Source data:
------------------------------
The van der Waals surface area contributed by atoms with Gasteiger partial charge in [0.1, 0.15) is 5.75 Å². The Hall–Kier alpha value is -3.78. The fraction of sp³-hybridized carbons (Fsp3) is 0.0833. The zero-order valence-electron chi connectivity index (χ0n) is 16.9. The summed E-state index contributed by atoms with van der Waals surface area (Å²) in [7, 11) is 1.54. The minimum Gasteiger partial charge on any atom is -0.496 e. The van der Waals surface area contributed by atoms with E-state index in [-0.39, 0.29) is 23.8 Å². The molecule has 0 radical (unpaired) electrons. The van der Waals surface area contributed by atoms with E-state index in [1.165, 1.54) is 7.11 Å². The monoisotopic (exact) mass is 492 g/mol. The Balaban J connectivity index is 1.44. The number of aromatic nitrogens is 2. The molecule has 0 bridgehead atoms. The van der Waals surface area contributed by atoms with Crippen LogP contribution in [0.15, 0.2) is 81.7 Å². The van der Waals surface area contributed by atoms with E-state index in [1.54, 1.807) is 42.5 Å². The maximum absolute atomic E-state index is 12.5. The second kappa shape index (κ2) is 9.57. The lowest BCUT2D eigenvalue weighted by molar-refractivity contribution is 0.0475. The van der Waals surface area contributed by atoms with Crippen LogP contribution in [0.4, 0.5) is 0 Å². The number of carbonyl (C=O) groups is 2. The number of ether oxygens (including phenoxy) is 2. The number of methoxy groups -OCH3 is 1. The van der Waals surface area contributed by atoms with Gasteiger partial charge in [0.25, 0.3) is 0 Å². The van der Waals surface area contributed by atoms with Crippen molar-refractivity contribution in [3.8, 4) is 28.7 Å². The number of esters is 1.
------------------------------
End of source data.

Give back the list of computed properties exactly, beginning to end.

The van der Waals surface area contributed by atoms with Gasteiger partial charge in [0.1, 0.15) is 5.75 Å². The Hall–Kier alpha value is -3.78. The fraction of sp³-hybridized carbons (Fsp3) is 0.0833. The zero-order valence-electron chi connectivity index (χ0n) is 16.9. The summed E-state index contributed by atoms with van der Waals surface area (Å²) in [7, 11) is 1.54. The minimum Gasteiger partial charge on any atom is -0.496 e. The van der Waals surface area contributed by atoms with E-state index in [-0.39, 0.29) is 23.8 Å². The molecule has 0 radical (unpaired) electrons. The van der Waals surface area contributed by atoms with E-state index in [1.165, 1.54) is 7.11 Å². The monoisotopic (exact) mass is 492 g/mol. The Balaban J connectivity index is 1.44. The number of aromatic nitrogens is 2. The molecule has 0 bridgehead atoms. The van der Waals surface area contributed by atoms with Crippen LogP contribution in [0.15, 0.2) is 81.7 Å². The van der Waals surface area contributed by atoms with E-state index in [1.54, 1.807) is 42.5 Å². The maximum absolute atomic E-state index is 12.5. The second kappa shape index (κ2) is 9.57. The lowest BCUT2D eigenvalue weighted by molar-refractivity contribution is 0.0475. The van der Waals surface area contributed by atoms with Crippen LogP contribution in [0.4, 0.5) is 0 Å². The number of carbonyl (C=O) groups is 2. The number of ether oxygens (including phenoxy) is 2. The number of methoxy groups -OCH3 is 1. The van der Waals surface area contributed by atoms with Gasteiger partial charge in [0.25, 0.3) is 0 Å². The van der Waals surface area contributed by atoms with Crippen molar-refractivity contribution in [3.8, 4) is 28.7 Å². The number of esters is 1.